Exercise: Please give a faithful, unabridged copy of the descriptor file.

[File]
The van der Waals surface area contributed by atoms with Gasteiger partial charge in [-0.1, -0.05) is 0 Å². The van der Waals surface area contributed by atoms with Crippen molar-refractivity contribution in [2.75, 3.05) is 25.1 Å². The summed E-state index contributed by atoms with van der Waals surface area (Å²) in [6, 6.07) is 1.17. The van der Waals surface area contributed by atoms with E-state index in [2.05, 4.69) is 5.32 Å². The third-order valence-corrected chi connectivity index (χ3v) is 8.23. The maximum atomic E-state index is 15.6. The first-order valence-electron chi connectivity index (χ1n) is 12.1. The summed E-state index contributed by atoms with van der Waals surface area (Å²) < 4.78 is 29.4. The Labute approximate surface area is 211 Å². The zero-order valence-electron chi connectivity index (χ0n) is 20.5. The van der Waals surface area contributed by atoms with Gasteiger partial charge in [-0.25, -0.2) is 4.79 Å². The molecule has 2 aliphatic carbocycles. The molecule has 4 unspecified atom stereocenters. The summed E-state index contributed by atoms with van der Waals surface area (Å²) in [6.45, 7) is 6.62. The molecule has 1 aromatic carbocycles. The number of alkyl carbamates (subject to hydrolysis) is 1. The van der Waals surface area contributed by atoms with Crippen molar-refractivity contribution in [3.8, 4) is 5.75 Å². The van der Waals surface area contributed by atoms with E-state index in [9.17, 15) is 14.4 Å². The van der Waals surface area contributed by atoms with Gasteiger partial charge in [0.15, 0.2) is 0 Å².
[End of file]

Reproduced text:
The van der Waals surface area contributed by atoms with Gasteiger partial charge in [-0.1, -0.05) is 0 Å². The van der Waals surface area contributed by atoms with Crippen molar-refractivity contribution in [2.75, 3.05) is 25.1 Å². The summed E-state index contributed by atoms with van der Waals surface area (Å²) in [6, 6.07) is 1.17. The van der Waals surface area contributed by atoms with E-state index in [2.05, 4.69) is 5.32 Å². The third-order valence-corrected chi connectivity index (χ3v) is 8.23. The maximum atomic E-state index is 15.6. The first-order valence-electron chi connectivity index (χ1n) is 12.1. The summed E-state index contributed by atoms with van der Waals surface area (Å²) < 4.78 is 29.4. The Labute approximate surface area is 211 Å². The zero-order valence-electron chi connectivity index (χ0n) is 20.5. The van der Waals surface area contributed by atoms with Gasteiger partial charge in [-0.25, -0.2) is 4.79 Å². The molecule has 2 aliphatic carbocycles. The molecule has 4 unspecified atom stereocenters. The summed E-state index contributed by atoms with van der Waals surface area (Å²) in [6.45, 7) is 6.62. The molecule has 1 aromatic carbocycles. The number of alkyl carbamates (subject to hydrolysis) is 1. The van der Waals surface area contributed by atoms with Crippen molar-refractivity contribution in [3.8, 4) is 5.75 Å². The van der Waals surface area contributed by atoms with E-state index in [9.17, 15) is 14.4 Å². The van der Waals surface area contributed by atoms with Gasteiger partial charge in [0.15, 0.2) is 0 Å².